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© 2014

Hacking Europe

From Computer Cultures to Demoscenes

  • Gerard Alberts
  • Ruth Oldenziel
  • Describes how local hacker communities across Europe appropriated the computer and forged new cultures around it

  • Explores the mediating actors instrumental in introducing and spreading the cultures of computing around Europe

  • Highlights the role of mischief, humor, and play in hacker culture

Book

Part of the History of Computing book series (HC)

Table of contents

  1. Front Matter
    Pages i-viii
  2. Appropriating America: Making One’s Own

  3. Bastard Sons of the Cold War: Creating Computer Scences

  4. Going Public: How to Change the World

  5. Back Matter
    Pages 241-269

About this book

Introduction

Hacking Europe focuses on the playfulness that was at the heart of how European users appropriated microcomputers in the last quarter of the twentieth century. The essays argue that users--whether the design of the projected use of computers was detailed or still unfinished--assigned their own meanings to the machines in unintended ways. The book traces the user practices of chopping games in Warsaw, hacking software in Athens, creating chaos in Hamburg, producing demos in Turku, and partying with computing in Zagreb and Amsterdam. Focusing on several European countries at the end of the Cold War, the collection of essays shows the digital development was not an exclusively American affair, but far more diverse and complicated. Local hacker communities appropriated the computer and forged new cultures around it like the hackers in Yugoslavia, Poland and Finland, who showed off their tricks and creating distinct “demoscenes.” Together the essays reflect a diverse palette of cultural practices by which European users domesticated computer technologies. Each chapter explores the mediating actors instrumental in introducing and spreading the cultures of computing around Europe. More generally, the “ludological” element--the role of mischief, humor, and play--discussed here as crucial for analysis of hacker culture, opens new vistas for the study of the history of technology.

This illuminating collection of diverse case studies will be of considerable interest to scholars in a range of disciplines, from computer science to the history of technology, and European-American studies.

Gerard Alberts teaches history of computing and mathematics at the University of Amsterdam. Ruth Oldenziel is a professor at the Eindhoven University of Technology and is a Fellow at the Rachel Carson Center, Munich in 2013-2014.

Editors and affiliations

  • Gerard Alberts
    • 1
  • Ruth Oldenziel
    • 2
  1. 1.Korteweg-de Vries Institute for MathematicsUniversity of AmsterdamAmsterdamThe Netherlands
  2. 2.School of Innovation Sciences, History DepartmentEindhoven University of TechnologyEindhovenThe Netherlands

Bibliographic information

  • Book Title Hacking Europe
  • Book Subtitle From Computer Cultures to Demoscenes
  • Editors Gerard Alberts
    Ruth Oldenziel
  • Series Title History of Computing
  • Series Abbreviated Title History of Computing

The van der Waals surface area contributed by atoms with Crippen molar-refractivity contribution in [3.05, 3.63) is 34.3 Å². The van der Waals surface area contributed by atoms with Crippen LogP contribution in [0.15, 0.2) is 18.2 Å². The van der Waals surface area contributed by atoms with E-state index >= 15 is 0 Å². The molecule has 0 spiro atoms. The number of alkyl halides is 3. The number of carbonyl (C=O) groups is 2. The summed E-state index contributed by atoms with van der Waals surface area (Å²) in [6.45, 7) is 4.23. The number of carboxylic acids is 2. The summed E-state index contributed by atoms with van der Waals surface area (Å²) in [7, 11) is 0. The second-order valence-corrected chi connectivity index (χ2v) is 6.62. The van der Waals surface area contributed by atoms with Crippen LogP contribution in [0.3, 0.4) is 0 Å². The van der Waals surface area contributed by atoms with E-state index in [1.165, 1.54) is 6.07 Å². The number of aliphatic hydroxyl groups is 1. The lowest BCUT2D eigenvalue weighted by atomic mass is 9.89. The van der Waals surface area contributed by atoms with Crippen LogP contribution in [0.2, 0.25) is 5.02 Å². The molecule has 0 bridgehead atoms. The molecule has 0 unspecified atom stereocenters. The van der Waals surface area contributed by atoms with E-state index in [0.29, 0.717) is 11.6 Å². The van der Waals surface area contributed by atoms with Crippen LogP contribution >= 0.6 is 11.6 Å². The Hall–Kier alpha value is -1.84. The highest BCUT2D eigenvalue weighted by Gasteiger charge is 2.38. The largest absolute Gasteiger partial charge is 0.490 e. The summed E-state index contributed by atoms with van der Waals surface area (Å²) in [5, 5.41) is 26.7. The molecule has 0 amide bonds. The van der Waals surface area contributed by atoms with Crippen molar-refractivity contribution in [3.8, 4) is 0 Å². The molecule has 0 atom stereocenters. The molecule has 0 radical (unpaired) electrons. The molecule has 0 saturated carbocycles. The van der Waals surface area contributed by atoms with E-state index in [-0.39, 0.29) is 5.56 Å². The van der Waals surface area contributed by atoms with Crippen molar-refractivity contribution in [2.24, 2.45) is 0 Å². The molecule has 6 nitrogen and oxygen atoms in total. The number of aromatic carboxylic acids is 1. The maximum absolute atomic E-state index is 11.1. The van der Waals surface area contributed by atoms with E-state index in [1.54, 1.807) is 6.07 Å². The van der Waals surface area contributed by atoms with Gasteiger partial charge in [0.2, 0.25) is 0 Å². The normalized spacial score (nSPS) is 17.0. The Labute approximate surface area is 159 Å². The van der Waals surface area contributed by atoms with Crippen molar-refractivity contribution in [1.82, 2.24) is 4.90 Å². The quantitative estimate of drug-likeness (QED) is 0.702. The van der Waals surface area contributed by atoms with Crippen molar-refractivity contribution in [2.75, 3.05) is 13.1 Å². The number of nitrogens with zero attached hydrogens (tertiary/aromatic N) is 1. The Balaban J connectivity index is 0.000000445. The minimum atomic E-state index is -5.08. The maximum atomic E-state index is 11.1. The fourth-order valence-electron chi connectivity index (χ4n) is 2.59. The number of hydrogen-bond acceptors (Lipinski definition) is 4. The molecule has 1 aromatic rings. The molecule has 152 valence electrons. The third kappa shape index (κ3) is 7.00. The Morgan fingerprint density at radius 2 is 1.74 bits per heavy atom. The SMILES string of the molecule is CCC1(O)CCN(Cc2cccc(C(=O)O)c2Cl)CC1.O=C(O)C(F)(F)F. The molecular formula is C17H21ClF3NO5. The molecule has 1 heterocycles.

• DOI https://doi.org/10.1007/978-1-4471-5493-8
  • Copyright Information Springer-Verlag London 2014
  • Publisher Name Springer, London
  • eBook Packages Computer Science Computer Science (R0)
  • Hardcover ISBN 978-1-4471-5492-1
  • Softcover ISBN 978-1-4471-7069-3
  • eBook ISBN 978-1-4471-5493-8
  • Series ISSN 2190-6831
  • Series E-ISSN 2190-684X
  • Edition Number 1
  • Number of Pages VIII, 269
  • Number of Illustrations 22 b/w illustrations, 0 illustrations in colour
  • Topics History of Computing
    Personal Computing
    Computers and Society
  • Buy this book on publisher's site

Reviews

“Hacking Europe fills a glaring hole in the history of computing. … Hacking Europe enterprise opens a whole new area of research, one that could strengthen many adjacent areas of investigation. … Hacking Europe delivers consistent structure, points, and purpose across diverse articles, all in all contributing to the historically specific, geographically aware, use-centered study of computing cultures.” (Maxigas, IEEE Annals of the History of Computing, Vol. 38 (3), July-September, 2016)

“Hacking Europe should pique the curiosity of anyone interested in Cold War technoscience. ... Both readers familiar with history of computing literature and those interested in modern Europe are guaranteed to find something unexpected here … . Beyond the abundance of original material in each of the nine individual chapters, the contributions and an editorial piece in combination present a number of thought-provoking puzzles for a historian of modern science.” (Ksenia Tatarchenko, ISIS, Vol. 107 (2), June, 2016)

“The wealth, diversity and international character of the contributions makes the volume an extraordinary insightful and entertaining read … . Given the popularity of approaches towards social (co-)construction of technology, one can hope that the assembled contributions will spur a stronger interest in the history of home computers, their social meanings, and the subcultures that arose around them. In this domain, this volume will always remain a milestone.” (Gleb J. Albert, European History Quarterly, Vol. 46 (1), 2016)